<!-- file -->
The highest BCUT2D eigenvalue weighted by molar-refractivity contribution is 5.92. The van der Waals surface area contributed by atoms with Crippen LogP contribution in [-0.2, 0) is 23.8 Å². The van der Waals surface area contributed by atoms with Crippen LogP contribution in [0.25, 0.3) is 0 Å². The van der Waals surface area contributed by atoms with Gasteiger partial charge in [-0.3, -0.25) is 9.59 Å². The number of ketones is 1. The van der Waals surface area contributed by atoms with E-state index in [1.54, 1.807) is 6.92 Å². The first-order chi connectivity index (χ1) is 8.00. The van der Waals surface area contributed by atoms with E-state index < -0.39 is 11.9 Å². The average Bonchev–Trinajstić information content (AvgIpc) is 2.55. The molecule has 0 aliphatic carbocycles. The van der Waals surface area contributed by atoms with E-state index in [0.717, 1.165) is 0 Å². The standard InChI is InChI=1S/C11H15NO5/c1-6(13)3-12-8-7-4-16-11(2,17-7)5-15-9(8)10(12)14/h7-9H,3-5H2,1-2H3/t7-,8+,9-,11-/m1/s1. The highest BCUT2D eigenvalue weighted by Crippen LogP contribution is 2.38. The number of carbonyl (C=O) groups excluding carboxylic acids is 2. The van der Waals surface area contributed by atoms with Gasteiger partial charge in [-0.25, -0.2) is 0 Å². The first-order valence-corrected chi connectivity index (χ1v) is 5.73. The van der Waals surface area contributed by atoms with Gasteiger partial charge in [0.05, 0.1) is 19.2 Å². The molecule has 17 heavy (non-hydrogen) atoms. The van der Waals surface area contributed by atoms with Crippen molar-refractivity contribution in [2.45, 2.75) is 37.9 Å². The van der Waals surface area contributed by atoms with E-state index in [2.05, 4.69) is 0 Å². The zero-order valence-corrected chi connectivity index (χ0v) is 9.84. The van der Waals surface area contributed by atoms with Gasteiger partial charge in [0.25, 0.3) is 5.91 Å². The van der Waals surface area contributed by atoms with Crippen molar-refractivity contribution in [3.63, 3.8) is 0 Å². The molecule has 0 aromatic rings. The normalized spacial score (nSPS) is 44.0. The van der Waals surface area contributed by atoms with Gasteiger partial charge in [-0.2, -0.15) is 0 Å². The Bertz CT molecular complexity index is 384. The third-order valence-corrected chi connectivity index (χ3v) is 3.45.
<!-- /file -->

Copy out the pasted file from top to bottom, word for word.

The highest BCUT2D eigenvalue weighted by molar-refractivity contribution is 5.92. The van der Waals surface area contributed by atoms with Crippen LogP contribution in [-0.2, 0) is 23.8 Å². The van der Waals surface area contributed by atoms with Crippen LogP contribution in [0.25, 0.3) is 0 Å². The van der Waals surface area contributed by atoms with Gasteiger partial charge in [-0.3, -0.25) is 9.59 Å². The number of ketones is 1. The van der Waals surface area contributed by atoms with E-state index in [1.54, 1.807) is 6.92 Å². The first-order chi connectivity index (χ1) is 8.00. The van der Waals surface area contributed by atoms with E-state index < -0.39 is 11.9 Å². The average Bonchev–Trinajstić information content (AvgIpc) is 2.55. The molecule has 0 aliphatic carbocycles. The van der Waals surface area contributed by atoms with E-state index in [0.717, 1.165) is 0 Å². The standard InChI is InChI=1S/C11H15NO5/c1-6(13)3-12-8-7-4-16-11(2,17-7)5-15-9(8)10(12)14/h7-9H,3-5H2,1-2H3/t7-,8+,9-,11-/m1/s1. The highest BCUT2D eigenvalue weighted by Crippen LogP contribution is 2.38. The number of carbonyl (C=O) groups excluding carboxylic acids is 2. The van der Waals surface area contributed by atoms with Gasteiger partial charge in [-0.25, -0.2) is 0 Å². The first-order valence-corrected chi connectivity index (χ1v) is 5.73. The van der Waals surface area contributed by atoms with Gasteiger partial charge in [0.05, 0.1) is 19.2 Å². The molecule has 17 heavy (non-hydrogen) atoms. The van der Waals surface area contributed by atoms with Crippen molar-refractivity contribution in [2.45, 2.75) is 37.9 Å². The van der Waals surface area contributed by atoms with E-state index in [2.05, 4.69) is 0 Å². The zero-order valence-corrected chi connectivity index (χ0v) is 9.84. The van der Waals surface area contributed by atoms with Gasteiger partial charge in [0.25, 0.3) is 5.91 Å². The van der Waals surface area contributed by atoms with Crippen molar-refractivity contribution in [3.63, 3.8) is 0 Å². The molecule has 0 aromatic rings. The normalized spacial score (nSPS) is 44.0. The van der Waals surface area contributed by atoms with Gasteiger partial charge in [-0.2, -0.15) is 0 Å². The Bertz CT molecular complexity index is 384. The third-order valence-corrected chi connectivity index (χ3v) is 3.45.